What Does Organic Coffee Mean and Should You Drink It

What makes coffee Organic is more than the standard 'organic' criteria such as grown without any pesticides, herbicides, or other synthetic chemicals. Organic coffee also considers the farming, roasting and processing when determining whether coffee is considered organic.

What Does Organic Coffee Mean and Should You Drink It

Coffee is big business.

Americans drink over 140 billion cups of coffee each year. Many of these cups of coffee may be going organic. According to the National Coffee Association, coffee drinkers are 44% more likely to drink coffee that is certified as organic. Made without pesticides and other harmful products, organic coffee is a growing trend. We dive into what makes organic coffee beans better for the average coffee drinker.

Why Organic Coffee Beans?

Coffee is the first thing many people consume each morning. Many people don't realize they could be consuming many pesticides if they aren't drinking organic beans. This is because coffee is the world's most sprayed crop that humans actually eat or drink. Behind cotton and tobacco, it is the world's third-most sprayed agricultural crop. Synthetic pesticides and herbicides that are sprayed on non-organic coffee can be harmful to your health. This is one of the main reasons why many people are switching to organic coffee.

What Is Organic Coffee?

Organic means that something is grown under natural conditions without any pesticides, herbicides, or other synthetic chemicals. Organic coffee takes this a few steps further than just this definition. There are also different certification standards that vary from one region to another in the International market so the waters get a little muddy. This means that organic coffee in the United States follows the standards set by the United States Department of Agriculture's National Organic Program. Japan will use the standards set by its Japan Agricultural Standards. Each country may have a different set of standards. Staying with the USA, this is the criteria used to obtain the organic label:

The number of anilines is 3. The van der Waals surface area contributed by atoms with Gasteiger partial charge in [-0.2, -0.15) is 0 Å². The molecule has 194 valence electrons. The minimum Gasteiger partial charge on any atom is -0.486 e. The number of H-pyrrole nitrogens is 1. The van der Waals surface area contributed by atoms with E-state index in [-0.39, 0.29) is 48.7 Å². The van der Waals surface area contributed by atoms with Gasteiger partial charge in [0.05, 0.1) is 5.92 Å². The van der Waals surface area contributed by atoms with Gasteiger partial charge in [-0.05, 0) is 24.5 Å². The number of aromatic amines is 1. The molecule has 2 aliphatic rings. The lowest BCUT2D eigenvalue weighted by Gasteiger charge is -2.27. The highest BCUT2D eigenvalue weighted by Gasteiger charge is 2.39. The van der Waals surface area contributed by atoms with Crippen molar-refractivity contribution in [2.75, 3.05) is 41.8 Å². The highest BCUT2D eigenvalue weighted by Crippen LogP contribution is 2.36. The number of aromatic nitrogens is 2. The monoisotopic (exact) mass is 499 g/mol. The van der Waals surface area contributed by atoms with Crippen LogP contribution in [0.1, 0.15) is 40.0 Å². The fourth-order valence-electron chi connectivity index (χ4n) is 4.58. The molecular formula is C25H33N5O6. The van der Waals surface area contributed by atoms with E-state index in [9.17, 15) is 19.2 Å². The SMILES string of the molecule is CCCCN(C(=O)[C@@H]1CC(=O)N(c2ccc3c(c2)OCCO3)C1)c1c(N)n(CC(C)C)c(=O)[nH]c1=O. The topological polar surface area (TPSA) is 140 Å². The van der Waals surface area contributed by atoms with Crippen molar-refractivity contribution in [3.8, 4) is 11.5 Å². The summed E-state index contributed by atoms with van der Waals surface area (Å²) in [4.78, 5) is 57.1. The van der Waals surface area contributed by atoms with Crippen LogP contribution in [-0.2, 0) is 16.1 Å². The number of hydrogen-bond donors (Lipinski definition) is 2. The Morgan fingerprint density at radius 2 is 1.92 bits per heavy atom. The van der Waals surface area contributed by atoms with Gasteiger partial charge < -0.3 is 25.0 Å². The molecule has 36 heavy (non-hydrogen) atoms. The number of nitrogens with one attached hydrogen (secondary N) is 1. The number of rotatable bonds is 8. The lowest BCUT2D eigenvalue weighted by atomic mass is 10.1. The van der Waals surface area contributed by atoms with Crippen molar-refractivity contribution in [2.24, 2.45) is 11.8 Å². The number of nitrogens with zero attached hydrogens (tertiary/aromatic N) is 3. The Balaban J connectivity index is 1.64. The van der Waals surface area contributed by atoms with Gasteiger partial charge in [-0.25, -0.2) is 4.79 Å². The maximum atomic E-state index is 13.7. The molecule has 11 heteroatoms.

A label can only be 'organic' when it contains a minimum of 95 percent organic ingredients. this excludes salt and water. During the farming of organic products, natural fertilizers can still be used on the grounds. The USDA does prohibit the use of any synthetic fertilizers, pesticides, and genetically modified organisms to produce coffee. Farmers are required to use substitutes like mulch, coffee pulp, manure, and compost instead of synthetic products. They also must farm these products in the shade using crop rotation.


Coffee must be roasted and processed in an organic way to earn its label. This usually includes wet and dry processing. After harvesting the coffee beans, farmers must store the ripe beans in special bags to avoid any contamination.


Coffee roasting is the last process the coffee beans go through before they hit the shelves. The roaster is required to only use non-artificial chemicals to roast the beans. Special equipment is often used to avoid any transfer of artificial substances to the beans.

Advantages of Organic Coffee

What makes organic coffee beans better?
There are many benefits to drinking organic coffee. It all begins with the farming of the beans. Organic farming often means growing the beans in the shade, which contributes to higher quality beans. When farmers don't use chemicals, the risk of pesticides and herbicides in the air is lowered. Most organic coffee is grown in shaded areas. This matters because this type of coffee sustains soil fertility keeping the regional ecosystem alive. This also helps the crops handle different weather patterns leading this type of farming to be a safer investment for many farmers. Organic coffee farming also boosts the natural nutrients of the coffee bean. These healthy, organic nutrients often improve stress levels, help your mood, boost your immune system, and boost metabolism. Organic coffee is higher in vitamins, minerals, and antioxidants. Many people believe organic coffee tastes better than non-organic coffee. It is often grown in higher altitudes so it takes longer to develop that rich flavor that many people love.